Diversity Efforts Researcher Says Google Removed Her Due to Paper, Email Complaints
Timnit Gebru said on Twitter she was fired last Wednesday after sending an email to colleagues voicing her frustration over the lack of gender diversity in Google’s AI unit. She also said she believed company leaders reviewed her work more critically than that of people from different backgrounds, according to a story from Reuters.com.
Gebru, who is black, co-founded the nonprofit Black in AI that aims to increase the representation of people of color in AI and co-authored a landmark paper on bias in facial analysis technology.
A story in the New York Times said Gebru claimed to be fired over a research paper on AI bias. Hundreds of staff members at Google signed a letter supporting Gebru and accused Google of racism and censorship, according to a story on BBC.com.
Gebru said she was called into a meeting and asked to retract a research paper she’d co-written. A manager told her she’d resigned via email, though she said she had not.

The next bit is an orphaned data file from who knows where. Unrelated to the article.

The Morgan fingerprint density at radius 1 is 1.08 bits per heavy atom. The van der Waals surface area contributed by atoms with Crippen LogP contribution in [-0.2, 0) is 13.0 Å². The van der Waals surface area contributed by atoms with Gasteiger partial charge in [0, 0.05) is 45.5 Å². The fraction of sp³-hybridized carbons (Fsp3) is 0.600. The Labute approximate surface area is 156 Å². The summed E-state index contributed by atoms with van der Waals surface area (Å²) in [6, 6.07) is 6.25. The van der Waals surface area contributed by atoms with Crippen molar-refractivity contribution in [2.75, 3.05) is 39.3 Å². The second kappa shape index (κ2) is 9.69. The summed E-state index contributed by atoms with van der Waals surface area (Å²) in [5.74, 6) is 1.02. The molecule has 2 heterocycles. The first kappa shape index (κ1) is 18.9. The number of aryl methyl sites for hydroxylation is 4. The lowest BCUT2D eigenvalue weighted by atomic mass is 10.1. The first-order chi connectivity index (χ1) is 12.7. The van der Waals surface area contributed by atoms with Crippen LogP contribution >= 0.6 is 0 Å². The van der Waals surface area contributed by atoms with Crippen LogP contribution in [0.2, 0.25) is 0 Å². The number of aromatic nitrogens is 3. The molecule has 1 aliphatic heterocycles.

AI justice activist Joy Buolamwini told the BBC that Dr. Gebru “deserved more” from Google.
“Ousting Timnit for having the audacity to demand research integrity severely undermines Google’s credibility for supporting rigorous research on AI ethics and algorithmic auditing,” she said. “We owe her a debt of gratitude for advancing not just the field of artificial intelligence, but for advancing equality with humility and grace.”
Her firing came a day after the U.S. National Labor Relations Board alleged that Google illegally fired employees for union activity. Timnit had sent an email to other members of her workgroup at Google, after which she was asked to leave the company.
According to theguardian.com, the NAACP is looking into the firing.
“Sherrilyn Ifill, president of the NAACP’s Legal Defense and Educational Fund, wrote on Twitter that Gebru’s firing was ‘absolutely infuriating’ and ‘a disaster.’
About 800 Google employees and over 1,100 supporters from academia and the industry signed a letter of protest.
read more at theguardian.com